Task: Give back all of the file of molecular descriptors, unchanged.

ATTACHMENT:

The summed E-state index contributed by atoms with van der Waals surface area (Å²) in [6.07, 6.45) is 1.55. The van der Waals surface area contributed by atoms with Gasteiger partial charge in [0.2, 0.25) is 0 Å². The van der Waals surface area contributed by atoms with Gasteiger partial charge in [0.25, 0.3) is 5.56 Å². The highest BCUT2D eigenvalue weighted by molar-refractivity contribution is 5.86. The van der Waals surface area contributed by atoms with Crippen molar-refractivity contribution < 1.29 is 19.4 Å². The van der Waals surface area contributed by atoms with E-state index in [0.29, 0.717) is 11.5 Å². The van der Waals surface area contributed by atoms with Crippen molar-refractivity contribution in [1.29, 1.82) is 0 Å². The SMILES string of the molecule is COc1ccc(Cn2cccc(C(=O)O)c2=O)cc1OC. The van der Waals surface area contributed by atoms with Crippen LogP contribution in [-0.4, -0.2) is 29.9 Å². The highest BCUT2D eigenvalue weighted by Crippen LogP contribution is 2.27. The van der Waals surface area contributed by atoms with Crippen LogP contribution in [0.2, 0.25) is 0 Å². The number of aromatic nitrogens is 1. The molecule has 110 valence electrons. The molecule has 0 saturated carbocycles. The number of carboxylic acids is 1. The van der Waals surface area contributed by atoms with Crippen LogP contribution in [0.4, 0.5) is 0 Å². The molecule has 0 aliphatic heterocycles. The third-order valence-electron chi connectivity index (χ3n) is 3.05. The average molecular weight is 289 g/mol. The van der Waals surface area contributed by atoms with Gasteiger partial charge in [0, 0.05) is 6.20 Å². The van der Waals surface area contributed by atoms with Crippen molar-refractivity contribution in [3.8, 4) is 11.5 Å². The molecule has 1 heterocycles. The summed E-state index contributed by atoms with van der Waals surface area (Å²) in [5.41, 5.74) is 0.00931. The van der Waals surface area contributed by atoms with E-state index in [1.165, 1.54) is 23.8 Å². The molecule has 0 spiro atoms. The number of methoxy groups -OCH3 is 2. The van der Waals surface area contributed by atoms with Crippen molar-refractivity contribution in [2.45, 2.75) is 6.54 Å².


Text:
The summed E-state index contributed by atoms with van der Waals surface area (Å²) in [6.07, 6.45) is 1.55. The van der Waals surface area contributed by atoms with Gasteiger partial charge in [0.2, 0.25) is 0 Å². The van der Waals surface area contributed by atoms with Gasteiger partial charge in [0.25, 0.3) is 5.56 Å². The highest BCUT2D eigenvalue weighted by molar-refractivity contribution is 5.86. The van der Waals surface area contributed by atoms with Crippen molar-refractivity contribution < 1.29 is 19.4 Å². The van der Waals surface area contributed by atoms with E-state index in [0.29, 0.717) is 11.5 Å². The van der Waals surface area contributed by atoms with Crippen molar-refractivity contribution in [1.29, 1.82) is 0 Å². The SMILES string of the molecule is COc1ccc(Cn2cccc(C(=O)O)c2=O)cc1OC. The van der Waals surface area contributed by atoms with Crippen LogP contribution in [-0.4, -0.2) is 29.9 Å². The highest BCUT2D eigenvalue weighted by Crippen LogP contribution is 2.27. The van der Waals surface area contributed by atoms with Crippen LogP contribution in [0.2, 0.25) is 0 Å². The number of aromatic nitrogens is 1. The molecule has 110 valence electrons. The molecule has 0 saturated carbocycles. The number of carboxylic acids is 1. The van der Waals surface area contributed by atoms with Crippen LogP contribution in [0.4, 0.5) is 0 Å². The molecule has 0 aliphatic heterocycles. The third-order valence-electron chi connectivity index (χ3n) is 3.05. The average molecular weight is 289 g/mol. The van der Waals surface area contributed by atoms with Gasteiger partial charge in [0, 0.05) is 6.20 Å². The van der Waals surface area contributed by atoms with Crippen molar-refractivity contribution in [3.8, 4) is 11.5 Å². The molecule has 1 heterocycles. The summed E-state index contributed by atoms with van der Waals surface area (Å²) in [5.41, 5.74) is 0.00931. The van der Waals surface area contributed by atoms with E-state index in [1.165, 1.54) is 23.8 Å². The molecule has 0 spiro atoms. The number of methoxy groups -OCH3 is 2. The van der Waals surface area contributed by atoms with Crippen molar-refractivity contribution in [2.45, 2.75) is 6.54 Å².